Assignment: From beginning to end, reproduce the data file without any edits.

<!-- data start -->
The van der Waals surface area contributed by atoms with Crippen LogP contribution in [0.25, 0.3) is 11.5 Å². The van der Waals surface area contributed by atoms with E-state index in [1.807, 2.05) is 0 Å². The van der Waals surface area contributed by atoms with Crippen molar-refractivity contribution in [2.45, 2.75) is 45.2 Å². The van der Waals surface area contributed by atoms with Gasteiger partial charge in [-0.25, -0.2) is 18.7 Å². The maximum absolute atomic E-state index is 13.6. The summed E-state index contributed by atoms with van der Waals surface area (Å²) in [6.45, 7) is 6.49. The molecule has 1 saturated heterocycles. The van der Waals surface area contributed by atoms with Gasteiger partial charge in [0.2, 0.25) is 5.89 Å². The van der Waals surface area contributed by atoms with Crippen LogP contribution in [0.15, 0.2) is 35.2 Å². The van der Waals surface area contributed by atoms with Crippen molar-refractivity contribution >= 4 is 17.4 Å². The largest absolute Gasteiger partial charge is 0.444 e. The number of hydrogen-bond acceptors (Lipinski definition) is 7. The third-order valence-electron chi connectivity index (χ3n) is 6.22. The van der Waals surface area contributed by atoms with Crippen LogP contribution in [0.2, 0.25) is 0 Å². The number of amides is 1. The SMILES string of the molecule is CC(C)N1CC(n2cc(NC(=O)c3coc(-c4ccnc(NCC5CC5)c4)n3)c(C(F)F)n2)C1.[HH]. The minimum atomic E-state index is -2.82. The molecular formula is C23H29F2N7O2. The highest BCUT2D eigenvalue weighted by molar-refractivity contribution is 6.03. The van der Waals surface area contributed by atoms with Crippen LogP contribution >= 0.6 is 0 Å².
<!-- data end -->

The van der Waals surface area contributed by atoms with Crippen LogP contribution in [0.25, 0.3) is 11.5 Å². The van der Waals surface area contributed by atoms with E-state index in [1.807, 2.05) is 0 Å². The van der Waals surface area contributed by atoms with Crippen molar-refractivity contribution in [2.45, 2.75) is 45.2 Å². The van der Waals surface area contributed by atoms with Gasteiger partial charge in [-0.25, -0.2) is 18.7 Å². The maximum absolute atomic E-state index is 13.6. The summed E-state index contributed by atoms with van der Waals surface area (Å²) in [6.45, 7) is 6.49. The molecule has 1 saturated heterocycles. The van der Waals surface area contributed by atoms with Gasteiger partial charge in [0.2, 0.25) is 5.89 Å². The van der Waals surface area contributed by atoms with Crippen LogP contribution in [0.15, 0.2) is 35.2 Å². The van der Waals surface area contributed by atoms with Crippen molar-refractivity contribution >= 4 is 17.4 Å². The largest absolute Gasteiger partial charge is 0.444 e. The number of hydrogen-bond acceptors (Lipinski definition) is 7. The third-order valence-electron chi connectivity index (χ3n) is 6.22. The van der Waals surface area contributed by atoms with Crippen LogP contribution in [0.2, 0.25) is 0 Å². The number of amides is 1. The SMILES string of the molecule is CC(C)N1CC(n2cc(NC(=O)c3coc(-c4ccnc(NCC5CC5)c4)n3)c(C(F)F)n2)C1.[HH]. The minimum atomic E-state index is -2.82. The molecular formula is C23H29F2N7O2. The highest BCUT2D eigenvalue weighted by molar-refractivity contribution is 6.03. The van der Waals surface area contributed by atoms with Crippen LogP contribution >= 0.6 is 0 Å².